Strontium, oxygen, and carbon isotope variation in modern human dental enamel
American Journal of Physical Anthropology
Isotopic analyses using human dental enamel provide information on the mobility and diet of individuals in forensic and archeological studies. Thus far, no study has systematically examined intraindividual coupled strontium (Sr), oxygen (O), and carbon (C) isotope variation in human enamel or the effect that caries have on the isotopic integrity of the enamel. The inadequate quantification of isotopic variation affects interpretations and may constrain sample selection of elements affected by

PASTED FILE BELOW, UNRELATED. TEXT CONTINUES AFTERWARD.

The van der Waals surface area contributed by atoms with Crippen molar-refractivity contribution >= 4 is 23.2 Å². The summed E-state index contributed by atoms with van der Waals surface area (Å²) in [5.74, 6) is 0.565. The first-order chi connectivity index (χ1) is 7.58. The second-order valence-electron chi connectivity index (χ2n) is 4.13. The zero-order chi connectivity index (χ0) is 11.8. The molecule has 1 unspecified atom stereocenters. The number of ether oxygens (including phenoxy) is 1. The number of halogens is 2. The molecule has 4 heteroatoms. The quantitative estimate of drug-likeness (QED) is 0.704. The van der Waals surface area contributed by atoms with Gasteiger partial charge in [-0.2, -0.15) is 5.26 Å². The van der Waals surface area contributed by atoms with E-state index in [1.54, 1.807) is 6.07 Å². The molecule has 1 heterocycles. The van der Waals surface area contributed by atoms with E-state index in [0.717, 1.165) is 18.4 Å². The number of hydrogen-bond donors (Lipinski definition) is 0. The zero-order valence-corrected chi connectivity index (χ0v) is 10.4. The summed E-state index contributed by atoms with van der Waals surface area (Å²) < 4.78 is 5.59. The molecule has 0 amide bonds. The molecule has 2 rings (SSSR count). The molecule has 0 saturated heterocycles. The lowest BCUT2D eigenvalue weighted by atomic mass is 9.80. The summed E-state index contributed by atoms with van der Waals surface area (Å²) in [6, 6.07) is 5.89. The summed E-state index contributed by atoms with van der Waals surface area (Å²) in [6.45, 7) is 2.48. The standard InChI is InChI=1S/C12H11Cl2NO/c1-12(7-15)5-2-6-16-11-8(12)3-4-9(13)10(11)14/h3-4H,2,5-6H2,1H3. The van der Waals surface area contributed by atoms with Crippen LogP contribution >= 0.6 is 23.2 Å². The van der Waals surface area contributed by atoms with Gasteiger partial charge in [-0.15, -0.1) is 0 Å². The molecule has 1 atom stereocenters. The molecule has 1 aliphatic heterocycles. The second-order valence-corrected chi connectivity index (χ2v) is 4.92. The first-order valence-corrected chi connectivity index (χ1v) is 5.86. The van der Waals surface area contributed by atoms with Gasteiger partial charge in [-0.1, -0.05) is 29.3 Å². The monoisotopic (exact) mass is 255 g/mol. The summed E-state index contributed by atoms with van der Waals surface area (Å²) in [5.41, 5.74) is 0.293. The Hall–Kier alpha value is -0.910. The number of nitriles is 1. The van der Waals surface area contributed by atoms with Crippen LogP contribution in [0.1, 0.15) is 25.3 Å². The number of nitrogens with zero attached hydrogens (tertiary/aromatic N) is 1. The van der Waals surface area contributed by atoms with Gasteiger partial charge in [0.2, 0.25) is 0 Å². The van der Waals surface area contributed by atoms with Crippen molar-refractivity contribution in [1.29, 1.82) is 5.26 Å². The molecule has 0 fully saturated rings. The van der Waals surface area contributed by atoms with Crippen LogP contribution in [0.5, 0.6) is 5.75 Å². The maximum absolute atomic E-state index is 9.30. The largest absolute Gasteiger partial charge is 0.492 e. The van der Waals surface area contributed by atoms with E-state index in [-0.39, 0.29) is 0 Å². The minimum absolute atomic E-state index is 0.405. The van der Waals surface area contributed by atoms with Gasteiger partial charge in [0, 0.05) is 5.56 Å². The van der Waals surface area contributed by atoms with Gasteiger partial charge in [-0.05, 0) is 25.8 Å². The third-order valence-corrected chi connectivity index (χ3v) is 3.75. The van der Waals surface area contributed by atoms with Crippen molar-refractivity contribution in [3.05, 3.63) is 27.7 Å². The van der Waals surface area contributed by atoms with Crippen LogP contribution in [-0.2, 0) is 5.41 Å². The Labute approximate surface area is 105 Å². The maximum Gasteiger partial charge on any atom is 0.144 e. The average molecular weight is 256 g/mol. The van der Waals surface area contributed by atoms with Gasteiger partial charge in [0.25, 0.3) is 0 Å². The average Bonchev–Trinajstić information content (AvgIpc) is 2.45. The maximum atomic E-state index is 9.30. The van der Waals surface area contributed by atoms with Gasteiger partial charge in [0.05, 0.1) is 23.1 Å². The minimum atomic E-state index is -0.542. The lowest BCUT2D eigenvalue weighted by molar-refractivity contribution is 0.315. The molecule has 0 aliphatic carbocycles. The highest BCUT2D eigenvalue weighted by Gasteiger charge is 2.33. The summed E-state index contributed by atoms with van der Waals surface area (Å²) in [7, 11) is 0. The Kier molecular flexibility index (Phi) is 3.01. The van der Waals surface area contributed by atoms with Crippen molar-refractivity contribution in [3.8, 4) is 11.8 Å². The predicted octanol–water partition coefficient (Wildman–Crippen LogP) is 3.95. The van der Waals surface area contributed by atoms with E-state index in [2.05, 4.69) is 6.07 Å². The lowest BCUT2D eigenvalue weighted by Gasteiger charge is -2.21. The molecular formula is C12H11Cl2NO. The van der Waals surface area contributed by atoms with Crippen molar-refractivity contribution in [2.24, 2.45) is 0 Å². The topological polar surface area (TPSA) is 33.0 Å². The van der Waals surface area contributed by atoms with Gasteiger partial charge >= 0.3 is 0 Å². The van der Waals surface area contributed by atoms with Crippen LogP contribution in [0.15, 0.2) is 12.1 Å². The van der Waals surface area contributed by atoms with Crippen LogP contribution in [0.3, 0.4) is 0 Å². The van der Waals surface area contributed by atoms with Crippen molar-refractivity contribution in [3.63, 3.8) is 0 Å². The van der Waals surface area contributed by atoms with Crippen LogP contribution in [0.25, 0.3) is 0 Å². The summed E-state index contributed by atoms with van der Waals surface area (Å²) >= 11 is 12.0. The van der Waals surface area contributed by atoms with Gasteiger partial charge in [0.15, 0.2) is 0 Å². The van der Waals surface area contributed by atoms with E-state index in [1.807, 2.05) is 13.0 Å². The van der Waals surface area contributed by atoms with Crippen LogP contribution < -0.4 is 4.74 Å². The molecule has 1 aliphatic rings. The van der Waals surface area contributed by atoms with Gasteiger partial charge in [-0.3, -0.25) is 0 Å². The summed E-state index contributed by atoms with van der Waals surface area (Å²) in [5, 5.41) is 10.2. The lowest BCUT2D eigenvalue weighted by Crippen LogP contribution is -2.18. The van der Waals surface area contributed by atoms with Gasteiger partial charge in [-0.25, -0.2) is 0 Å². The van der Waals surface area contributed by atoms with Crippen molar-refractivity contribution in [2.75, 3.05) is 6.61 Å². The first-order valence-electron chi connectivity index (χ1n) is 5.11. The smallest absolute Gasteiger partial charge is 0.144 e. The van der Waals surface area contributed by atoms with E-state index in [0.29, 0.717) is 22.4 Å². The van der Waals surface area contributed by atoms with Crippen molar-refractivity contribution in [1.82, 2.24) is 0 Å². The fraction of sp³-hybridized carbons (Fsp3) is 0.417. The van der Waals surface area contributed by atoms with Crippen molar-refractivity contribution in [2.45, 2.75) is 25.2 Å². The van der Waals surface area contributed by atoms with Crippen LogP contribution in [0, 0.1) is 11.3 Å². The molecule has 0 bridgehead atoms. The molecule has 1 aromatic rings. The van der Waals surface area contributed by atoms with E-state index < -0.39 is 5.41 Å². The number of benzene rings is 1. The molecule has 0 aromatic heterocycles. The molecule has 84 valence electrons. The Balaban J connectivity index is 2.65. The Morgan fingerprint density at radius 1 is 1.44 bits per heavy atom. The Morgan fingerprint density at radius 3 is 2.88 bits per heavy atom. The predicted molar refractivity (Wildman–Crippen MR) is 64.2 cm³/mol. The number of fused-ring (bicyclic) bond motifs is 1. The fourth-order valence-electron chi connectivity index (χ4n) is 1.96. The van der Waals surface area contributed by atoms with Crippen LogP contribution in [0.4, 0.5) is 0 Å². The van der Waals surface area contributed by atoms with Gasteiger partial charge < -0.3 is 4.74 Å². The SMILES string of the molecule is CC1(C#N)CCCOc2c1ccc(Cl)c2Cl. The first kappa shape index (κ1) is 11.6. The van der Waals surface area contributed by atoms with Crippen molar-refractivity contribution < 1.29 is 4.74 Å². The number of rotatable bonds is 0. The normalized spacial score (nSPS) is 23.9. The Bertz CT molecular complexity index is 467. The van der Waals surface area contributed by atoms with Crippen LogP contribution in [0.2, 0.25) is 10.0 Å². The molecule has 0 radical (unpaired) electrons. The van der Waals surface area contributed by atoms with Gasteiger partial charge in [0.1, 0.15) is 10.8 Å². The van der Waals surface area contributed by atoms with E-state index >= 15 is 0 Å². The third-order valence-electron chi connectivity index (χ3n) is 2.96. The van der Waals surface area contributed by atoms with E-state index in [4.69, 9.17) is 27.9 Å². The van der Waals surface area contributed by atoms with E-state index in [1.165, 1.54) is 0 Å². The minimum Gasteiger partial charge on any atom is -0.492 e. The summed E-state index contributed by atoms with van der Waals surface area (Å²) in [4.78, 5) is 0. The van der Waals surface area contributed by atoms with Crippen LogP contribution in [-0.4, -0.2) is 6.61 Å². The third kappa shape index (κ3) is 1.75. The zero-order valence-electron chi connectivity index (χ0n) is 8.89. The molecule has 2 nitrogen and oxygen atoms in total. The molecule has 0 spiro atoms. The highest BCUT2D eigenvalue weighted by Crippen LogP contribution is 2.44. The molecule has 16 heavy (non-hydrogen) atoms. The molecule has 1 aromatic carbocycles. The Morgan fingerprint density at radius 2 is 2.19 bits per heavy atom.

... ries. This study aims to quantify the intraindividual isotopic variation and provides recommendations for enamel sampling methods. This study presents the first systematic results on intraindividual variation in Sr-O-C isotope composition and Sr concentration in modern human dental enamel of third molars (affected and unaffected by caries). A multiloci sampling approach (n = 6-20) was used to analyze surface and inner enamel, employing thermal ionization mass spectrometry (TIMS) and isotope ratio mass spectrometry (IRMS). Third molars were analyzed from 47 individuals from the Netherlands, Iceland, the United States, the Caribbean, Colombia, Somalia, and South Africa. Intradental isotopic variation in modern Dutch dental elements was recorded for Sr, O, and C and exceeded the variation introduced by the analytical error. Single loci and bulk sampling approaches of third molars established that a single analysis is only representative of the bulk Sr isotope composition in 60% of the elements analyzed. Dental elements affected by caries showed twice the variation seen in unaffected dental elements. Caries did not consistently incorporate the isotopic composition of the geographical environment in which they developed. The isotopic variability recorded in unaffected inner enamel indicates that variations greater than 0.000200 for 87 Sr/86 Sr and larger than 2‰ for δ18 O and δ13 C are required to demonstrate changes in modern Dutch human diet or geographic location.